Rockvale Community Club

Rockvale Organizes Community Club–1953

Rockvale Community Club (Alice Maglietto originated the idea.) organized October 5, 1953, and was called The United Boosters. It had as its primary aim projects for the benefit of community children. In achieving an impressive list of accomplishments, it also benefited every member of the community.

As documented by Mae Ziolkowski, the club had 17 charter members: Jackie Chiri, Rachel Carestia, Mary Carestia, Minnie Di Rocchi, Kathleen Goodwin, Mary Horvath, Dorothy Kissell, Alice Maglietto, Dolly Maltess, Eunice Rambish, Annabel Saindon, Frances Slack, Erma Stanfield, Vera Smith, Jeanne Wates, Mae Ziolkowski, and Virginia Ziolkowski. The first officers were: President, Alice Maglietto; Vice president, Kathleen Goodwin.

One of the first projects was an asset for Santa Claus. In 1953 when the group was just being organized, members gave a Christmas party for all Rockvale school children. Refreshments and treats were distributed by Santa. School teachers were presented with a book for each room to be added to the library.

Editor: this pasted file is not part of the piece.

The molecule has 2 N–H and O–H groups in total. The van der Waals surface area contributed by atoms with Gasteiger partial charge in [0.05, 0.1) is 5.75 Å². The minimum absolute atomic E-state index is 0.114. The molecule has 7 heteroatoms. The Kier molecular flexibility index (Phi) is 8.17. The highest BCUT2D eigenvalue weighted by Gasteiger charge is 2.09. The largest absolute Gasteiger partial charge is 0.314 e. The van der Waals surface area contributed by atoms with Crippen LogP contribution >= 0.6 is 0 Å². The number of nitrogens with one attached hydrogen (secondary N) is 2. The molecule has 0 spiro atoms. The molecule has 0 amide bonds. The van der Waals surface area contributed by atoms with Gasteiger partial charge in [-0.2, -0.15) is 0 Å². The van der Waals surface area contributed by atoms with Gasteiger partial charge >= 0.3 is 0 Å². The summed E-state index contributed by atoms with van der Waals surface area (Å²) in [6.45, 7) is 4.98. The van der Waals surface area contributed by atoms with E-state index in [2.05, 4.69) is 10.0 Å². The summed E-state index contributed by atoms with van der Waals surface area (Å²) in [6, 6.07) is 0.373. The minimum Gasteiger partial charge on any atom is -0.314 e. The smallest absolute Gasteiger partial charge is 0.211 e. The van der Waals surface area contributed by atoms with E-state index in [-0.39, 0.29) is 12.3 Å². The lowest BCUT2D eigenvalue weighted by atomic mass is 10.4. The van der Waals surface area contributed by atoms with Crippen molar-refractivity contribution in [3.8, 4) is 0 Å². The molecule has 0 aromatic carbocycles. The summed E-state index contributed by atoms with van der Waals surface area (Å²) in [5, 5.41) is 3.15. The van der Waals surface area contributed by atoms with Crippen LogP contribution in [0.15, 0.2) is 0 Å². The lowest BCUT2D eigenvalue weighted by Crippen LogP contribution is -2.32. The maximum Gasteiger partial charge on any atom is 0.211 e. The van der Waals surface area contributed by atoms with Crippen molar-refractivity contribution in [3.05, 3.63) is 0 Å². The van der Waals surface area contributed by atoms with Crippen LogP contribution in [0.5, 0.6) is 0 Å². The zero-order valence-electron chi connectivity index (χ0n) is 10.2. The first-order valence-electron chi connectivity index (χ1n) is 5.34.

Priority projects of the women was to provide shadow-proof shades for the school auditorium and establish a library for use by all children in the community.

Rockvale Community Club Photos

Rockvale Community Club in 2008

The 2005-2006 newly elected officers of the Rockvale Community Club are: Lorraine Veltri, President; Wilma Bufmack, Vice President; Patricia Buland, Secretary; Mary Horvath, Treasurer, Marlene Killday, Chaplain; Wilma Bufmack, Card Chairman.

There are a total of 18 members now. Pat Buland and Marlene Killday are fairly new residents of Rockvale. Pat and her husband
Mike are from Monument. She is a really sweet lady, I would say probably in her early 50’s and Marlene is in her late 60’s. Her and her husband were also from Colorado Springs. They are retired and traveled in a motorhome. They finally settled in Rockvale.

Community Meeting Room

Rockvale Community Meeting Room built in the 1880’s. Next to it is the old wooden school building.

The room is used by clubs and has a kitchen, restroom, and large area for meetings.

Trailhead dedicated to woman

Marylynn Maher, a Rockvale resident for 25 years, stands in the Rockvale Mesa Park in this September, 1995 photo. She was instrumental in construction of the Big Horn Trail at the park. The park is located on the south end of Rockvale. “Marylynn loved this town and particular this mesa,” said Yvonne Flynn, president of the Rockvale Community Club. Marylynn was a member of the Rockvale Community Club from 1989 until her death in 1998, At a dedication ceremony in late August of 1998, a sign marking the trailhead of the park’s Big Horn Trail was unveiled. Deeply engraved in the wood is Maher’s name–a living testament to her work in creating the trail.